Clay remarked : "We have the Canadas as much under our command as Great Britain has the ocean." And Thomas Jefferson declared: "The acquisition of Canada as far as Quebec will be a mere matter of marching."
The preliminary preparations in Canada for war were insignificant in relation to the extent of the danger. They included the strengthening of the fortifications of Quebec, St. Johns, Isle-aux-Noix, and Kingston; the hiring or purchase of a few lake vessels to serve as cruisers or transports; and the raising of a few military corps, some by voluntary enlistment, some by ballot from the sedentary militia.' By May 28th, 1812, twenty-one days before the United States congress passed the Bill empowering the President to declare war against Great Britain, Sir George Prevost, Governor of Canada and Commander of the Forces in British North America, ordered the enrolment in Lower Canada of four Battalions of fencible light infantry, and a regiment of "voltigeurs,' corps d'elite," the latter to be placed under the command of Major de Salaberry.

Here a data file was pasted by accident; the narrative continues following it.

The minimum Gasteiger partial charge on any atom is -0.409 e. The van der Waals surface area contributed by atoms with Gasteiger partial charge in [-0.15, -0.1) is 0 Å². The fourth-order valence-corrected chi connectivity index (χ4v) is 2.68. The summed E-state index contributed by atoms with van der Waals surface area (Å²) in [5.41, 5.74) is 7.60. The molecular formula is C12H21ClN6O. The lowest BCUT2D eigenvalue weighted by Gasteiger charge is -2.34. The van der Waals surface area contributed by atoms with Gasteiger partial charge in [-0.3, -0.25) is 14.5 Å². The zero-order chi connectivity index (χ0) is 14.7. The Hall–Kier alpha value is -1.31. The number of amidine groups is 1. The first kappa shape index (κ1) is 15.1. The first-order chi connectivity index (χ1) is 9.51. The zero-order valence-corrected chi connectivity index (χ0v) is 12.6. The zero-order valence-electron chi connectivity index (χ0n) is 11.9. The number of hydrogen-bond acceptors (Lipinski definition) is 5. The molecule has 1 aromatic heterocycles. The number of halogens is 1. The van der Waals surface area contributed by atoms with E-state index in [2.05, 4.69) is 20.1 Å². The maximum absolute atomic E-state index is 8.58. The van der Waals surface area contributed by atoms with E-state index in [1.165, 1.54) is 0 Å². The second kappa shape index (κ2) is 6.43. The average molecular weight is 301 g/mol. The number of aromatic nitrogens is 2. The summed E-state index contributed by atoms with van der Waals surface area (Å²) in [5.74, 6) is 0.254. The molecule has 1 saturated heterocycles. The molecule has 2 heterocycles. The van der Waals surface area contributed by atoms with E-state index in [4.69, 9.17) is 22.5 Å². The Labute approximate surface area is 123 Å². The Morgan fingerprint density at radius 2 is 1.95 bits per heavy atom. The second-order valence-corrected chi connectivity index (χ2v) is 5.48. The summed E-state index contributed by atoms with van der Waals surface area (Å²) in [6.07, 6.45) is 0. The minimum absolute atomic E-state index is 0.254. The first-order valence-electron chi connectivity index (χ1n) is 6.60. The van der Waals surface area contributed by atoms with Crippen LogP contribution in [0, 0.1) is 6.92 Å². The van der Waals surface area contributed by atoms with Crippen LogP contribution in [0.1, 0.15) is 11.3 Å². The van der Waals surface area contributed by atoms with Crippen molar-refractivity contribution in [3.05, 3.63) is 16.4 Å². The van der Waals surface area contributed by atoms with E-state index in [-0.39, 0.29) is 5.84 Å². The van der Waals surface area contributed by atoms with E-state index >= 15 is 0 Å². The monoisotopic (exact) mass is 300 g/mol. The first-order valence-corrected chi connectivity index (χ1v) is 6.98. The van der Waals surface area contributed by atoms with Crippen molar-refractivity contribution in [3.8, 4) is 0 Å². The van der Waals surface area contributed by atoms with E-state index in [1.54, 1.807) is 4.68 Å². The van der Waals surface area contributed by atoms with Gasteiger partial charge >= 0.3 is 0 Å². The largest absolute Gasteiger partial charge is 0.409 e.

The Canadian voltigeurs, who, like their French prototypes, were light infantry or riflemen, were raised without any delay; in fact the strength of the regiment was re-ported complete in forty-eight hours. This historical regiment was composed exclusively of French Canadians, and it was to de Salaberry and the voltigeurs that the French Canadians owe the proudest laurels of the chaplet of glory earned during the War of 1812.
The "Canadian Fencible Infantry Regiment" of ten companies, already serving in Lower Canada when the voltigeur regiment was formed, was carried on the establishment of the regular army, and although largely recruited among the French Canadians, its officers were taken from the regulars.
'Every able-bodied man in Canada between the ages of sixteen and sixty was enrolled in the sedentary militia.
2 Companies of "voltigeurs" were first enrolled for the French army in 1804, the idea being to secure the services of men of the smallest. stature in the army.